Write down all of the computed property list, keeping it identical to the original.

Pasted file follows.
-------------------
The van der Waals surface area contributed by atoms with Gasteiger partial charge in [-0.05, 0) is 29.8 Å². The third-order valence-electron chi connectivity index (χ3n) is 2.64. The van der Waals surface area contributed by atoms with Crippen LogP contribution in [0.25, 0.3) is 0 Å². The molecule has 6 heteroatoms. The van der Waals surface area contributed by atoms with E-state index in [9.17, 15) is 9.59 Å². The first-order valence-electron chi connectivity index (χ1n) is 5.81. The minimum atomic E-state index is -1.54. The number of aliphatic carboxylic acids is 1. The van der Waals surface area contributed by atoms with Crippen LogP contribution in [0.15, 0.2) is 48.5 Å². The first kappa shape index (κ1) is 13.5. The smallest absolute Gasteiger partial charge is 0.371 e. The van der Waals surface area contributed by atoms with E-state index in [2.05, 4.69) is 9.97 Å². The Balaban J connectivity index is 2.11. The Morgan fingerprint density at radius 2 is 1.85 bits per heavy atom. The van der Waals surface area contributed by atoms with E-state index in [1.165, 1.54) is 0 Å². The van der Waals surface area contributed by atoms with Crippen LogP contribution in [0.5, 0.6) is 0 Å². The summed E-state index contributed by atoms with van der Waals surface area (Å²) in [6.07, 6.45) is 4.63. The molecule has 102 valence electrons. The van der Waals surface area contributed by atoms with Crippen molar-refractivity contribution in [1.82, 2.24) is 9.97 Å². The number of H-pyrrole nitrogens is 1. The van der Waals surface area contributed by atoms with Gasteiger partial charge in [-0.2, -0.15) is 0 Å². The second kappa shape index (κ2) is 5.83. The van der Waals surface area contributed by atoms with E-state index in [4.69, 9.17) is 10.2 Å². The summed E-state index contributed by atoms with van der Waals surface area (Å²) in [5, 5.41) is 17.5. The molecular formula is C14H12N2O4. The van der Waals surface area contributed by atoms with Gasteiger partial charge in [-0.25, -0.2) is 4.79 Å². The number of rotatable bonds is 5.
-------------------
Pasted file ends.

The van der Waals surface area contributed by atoms with Gasteiger partial charge in [-0.05, 0) is 29.8 Å². The third-order valence-electron chi connectivity index (χ3n) is 2.64. The van der Waals surface area contributed by atoms with Crippen LogP contribution in [0.25, 0.3) is 0 Å². The molecule has 6 heteroatoms. The van der Waals surface area contributed by atoms with E-state index in [9.17, 15) is 9.59 Å². The first-order valence-electron chi connectivity index (χ1n) is 5.81. The minimum atomic E-state index is -1.54. The number of aliphatic carboxylic acids is 1. The van der Waals surface area contributed by atoms with Crippen LogP contribution in [0.15, 0.2) is 48.5 Å². The first kappa shape index (κ1) is 13.5. The smallest absolute Gasteiger partial charge is 0.371 e. The van der Waals surface area contributed by atoms with E-state index in [2.05, 4.69) is 9.97 Å². The Balaban J connectivity index is 2.11. The Morgan fingerprint density at radius 2 is 1.85 bits per heavy atom. The van der Waals surface area contributed by atoms with E-state index in [1.165, 1.54) is 0 Å². The van der Waals surface area contributed by atoms with Crippen LogP contribution in [0.5, 0.6) is 0 Å². The summed E-state index contributed by atoms with van der Waals surface area (Å²) in [6.07, 6.45) is 4.63. The molecule has 102 valence electrons. The van der Waals surface area contributed by atoms with Crippen molar-refractivity contribution in [1.82, 2.24) is 9.97 Å². The number of H-pyrrole nitrogens is 1. The van der Waals surface area contributed by atoms with Gasteiger partial charge in [-0.2, -0.15) is 0 Å². The second kappa shape index (κ2) is 5.83. The van der Waals surface area contributed by atoms with E-state index in [4.69, 9.17) is 10.2 Å². The summed E-state index contributed by atoms with van der Waals surface area (Å²) in [5, 5.41) is 17.5. The molecular formula is C14H12N2O4. The van der Waals surface area contributed by atoms with Gasteiger partial charge in [-0.25, -0.2) is 4.79 Å². The number of rotatable bonds is 5.